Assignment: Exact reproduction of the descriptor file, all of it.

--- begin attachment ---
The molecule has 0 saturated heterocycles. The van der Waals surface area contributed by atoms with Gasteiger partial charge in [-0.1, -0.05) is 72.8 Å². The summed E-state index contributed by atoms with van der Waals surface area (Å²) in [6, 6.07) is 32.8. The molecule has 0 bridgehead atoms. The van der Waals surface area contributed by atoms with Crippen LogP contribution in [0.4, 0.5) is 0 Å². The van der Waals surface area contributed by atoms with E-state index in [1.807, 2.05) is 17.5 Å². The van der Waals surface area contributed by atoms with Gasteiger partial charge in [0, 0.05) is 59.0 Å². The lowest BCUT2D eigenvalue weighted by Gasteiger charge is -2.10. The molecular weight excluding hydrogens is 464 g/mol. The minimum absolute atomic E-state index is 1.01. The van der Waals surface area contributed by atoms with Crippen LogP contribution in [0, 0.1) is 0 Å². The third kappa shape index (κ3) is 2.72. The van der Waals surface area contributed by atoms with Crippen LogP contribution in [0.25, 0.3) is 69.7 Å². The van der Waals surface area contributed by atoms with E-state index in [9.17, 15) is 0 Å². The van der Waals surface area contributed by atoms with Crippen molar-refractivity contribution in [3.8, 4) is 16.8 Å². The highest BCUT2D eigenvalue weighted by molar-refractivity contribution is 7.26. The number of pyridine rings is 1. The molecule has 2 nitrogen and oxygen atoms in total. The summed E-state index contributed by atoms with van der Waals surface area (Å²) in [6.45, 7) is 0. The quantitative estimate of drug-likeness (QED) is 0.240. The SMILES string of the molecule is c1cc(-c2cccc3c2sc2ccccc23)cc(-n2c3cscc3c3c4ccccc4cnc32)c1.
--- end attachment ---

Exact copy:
The molecule has 0 saturated heterocycles. The van der Waals surface area contributed by atoms with Gasteiger partial charge in [-0.1, -0.05) is 72.8 Å². The summed E-state index contributed by atoms with van der Waals surface area (Å²) in [6, 6.07) is 32.8. The molecule has 0 bridgehead atoms. The van der Waals surface area contributed by atoms with Crippen LogP contribution in [0.4, 0.5) is 0 Å². The van der Waals surface area contributed by atoms with E-state index in [1.807, 2.05) is 17.5 Å². The van der Waals surface area contributed by atoms with Gasteiger partial charge in [0, 0.05) is 59.0 Å². The lowest BCUT2D eigenvalue weighted by Gasteiger charge is -2.10. The molecular weight excluding hydrogens is 464 g/mol. The minimum absolute atomic E-state index is 1.01. The van der Waals surface area contributed by atoms with Crippen LogP contribution in [0, 0.1) is 0 Å². The third kappa shape index (κ3) is 2.72. The van der Waals surface area contributed by atoms with Crippen LogP contribution in [0.25, 0.3) is 69.7 Å². The van der Waals surface area contributed by atoms with E-state index in [9.17, 15) is 0 Å². The van der Waals surface area contributed by atoms with Crippen molar-refractivity contribution in [3.8, 4) is 16.8 Å². The highest BCUT2D eigenvalue weighted by molar-refractivity contribution is 7.26. The number of pyridine rings is 1. The molecule has 2 nitrogen and oxygen atoms in total. The summed E-state index contributed by atoms with van der Waals surface area (Å²) in [6.45, 7) is 0. The quantitative estimate of drug-likeness (QED) is 0.240. The SMILES string of the molecule is c1cc(-c2cccc3c2sc2ccccc23)cc(-n2c3cscc3c3c4ccccc4cnc32)c1.